Almost exactly two years ago, Kevin and I learned we would have to lean on medical advancements for the life of our baby. When my body began expelling vast amounts of blood at 16 weeks pregnant, we questioned whether the pregnancy would last and if so, how long it could manage.
11.5 weeks later, it could last no longer. Oaklee was born three months too soon. Her road was rocky at first. She spent 69 days in the Neonatal Intensive Care Unit. She received an absurd amount of treatments and tests and scans for someone who was only 69 days old, but she came home with us.
Now she’s almost two. You might never be able to tell she was a preemie, but you probably didn’t have to live the life that follows prematurity.
You probably didn’t have to let the doctors sweep your baby and the machines keeping her alive out of the operating room minutes after her birth. You probably didn’t have to leave your baby in the hospital when you were discharged to go home. You probably didn’t have to cart your baby to specialist after specialist for the first 18 months of her life to determine if she was developmentally ok.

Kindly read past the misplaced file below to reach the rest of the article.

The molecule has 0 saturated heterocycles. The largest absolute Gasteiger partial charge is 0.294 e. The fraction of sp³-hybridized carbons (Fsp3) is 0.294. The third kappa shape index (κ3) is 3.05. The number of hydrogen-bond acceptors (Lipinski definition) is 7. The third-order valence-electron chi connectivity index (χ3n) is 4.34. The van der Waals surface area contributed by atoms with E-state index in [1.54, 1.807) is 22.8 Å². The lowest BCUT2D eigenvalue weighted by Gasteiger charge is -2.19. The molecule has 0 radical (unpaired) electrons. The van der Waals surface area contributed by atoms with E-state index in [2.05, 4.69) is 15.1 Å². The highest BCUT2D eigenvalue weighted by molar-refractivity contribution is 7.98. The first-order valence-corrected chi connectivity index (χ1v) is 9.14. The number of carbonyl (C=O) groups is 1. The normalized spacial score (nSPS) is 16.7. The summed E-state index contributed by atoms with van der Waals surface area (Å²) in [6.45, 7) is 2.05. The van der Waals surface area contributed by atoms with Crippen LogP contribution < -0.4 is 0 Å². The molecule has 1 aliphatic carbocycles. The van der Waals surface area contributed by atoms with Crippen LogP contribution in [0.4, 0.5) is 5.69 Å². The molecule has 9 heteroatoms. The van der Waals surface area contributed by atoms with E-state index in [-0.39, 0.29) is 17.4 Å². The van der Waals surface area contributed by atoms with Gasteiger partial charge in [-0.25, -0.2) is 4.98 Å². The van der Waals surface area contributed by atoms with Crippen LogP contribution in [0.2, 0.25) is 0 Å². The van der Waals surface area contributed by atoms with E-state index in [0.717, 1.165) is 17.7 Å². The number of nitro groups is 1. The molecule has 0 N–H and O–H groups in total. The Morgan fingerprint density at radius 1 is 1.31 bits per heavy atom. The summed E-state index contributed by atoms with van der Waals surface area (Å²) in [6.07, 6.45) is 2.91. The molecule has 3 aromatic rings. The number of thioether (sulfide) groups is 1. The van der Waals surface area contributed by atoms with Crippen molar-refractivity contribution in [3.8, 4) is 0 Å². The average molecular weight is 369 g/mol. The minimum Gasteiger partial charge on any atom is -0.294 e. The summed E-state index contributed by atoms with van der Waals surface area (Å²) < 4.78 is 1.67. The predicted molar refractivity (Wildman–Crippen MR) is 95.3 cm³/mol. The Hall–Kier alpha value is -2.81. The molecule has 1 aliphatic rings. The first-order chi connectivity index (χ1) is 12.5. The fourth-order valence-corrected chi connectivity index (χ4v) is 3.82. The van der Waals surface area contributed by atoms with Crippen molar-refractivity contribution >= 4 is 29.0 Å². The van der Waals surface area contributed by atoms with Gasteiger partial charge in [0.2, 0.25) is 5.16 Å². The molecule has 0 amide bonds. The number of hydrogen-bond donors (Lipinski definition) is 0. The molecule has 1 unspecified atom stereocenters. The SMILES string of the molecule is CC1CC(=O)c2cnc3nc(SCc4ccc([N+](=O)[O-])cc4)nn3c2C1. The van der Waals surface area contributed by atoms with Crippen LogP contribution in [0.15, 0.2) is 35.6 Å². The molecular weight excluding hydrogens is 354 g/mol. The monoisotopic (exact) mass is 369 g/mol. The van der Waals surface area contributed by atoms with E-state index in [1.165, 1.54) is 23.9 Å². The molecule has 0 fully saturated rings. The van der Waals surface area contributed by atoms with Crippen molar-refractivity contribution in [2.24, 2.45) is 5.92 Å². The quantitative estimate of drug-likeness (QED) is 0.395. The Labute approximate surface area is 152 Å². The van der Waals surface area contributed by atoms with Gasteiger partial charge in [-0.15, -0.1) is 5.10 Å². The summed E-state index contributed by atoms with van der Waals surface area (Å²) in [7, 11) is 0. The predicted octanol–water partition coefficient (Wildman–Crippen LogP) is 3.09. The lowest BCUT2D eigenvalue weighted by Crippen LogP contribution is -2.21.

And you probably didn’t have to re-consider your future family planning because of how the birth of your first child went.
In one month, my family walks for Oaklee at the March for Babies. My family walks for Oaklee, and my family walks for any of my yet-to-be-born children. I want to believe I am never going to face the situation we faced with my first pregnancy again. But just in case, I cling tightly to the important research and changing practices in the healthcare of moms and babies like me and Oaklee.
Please consider supporting the work of March of Dimes with me – for my family, for my yet-to-be-born children, for your family, for your neighbors, for your friends… You just never know who will end up using these life-saving resources.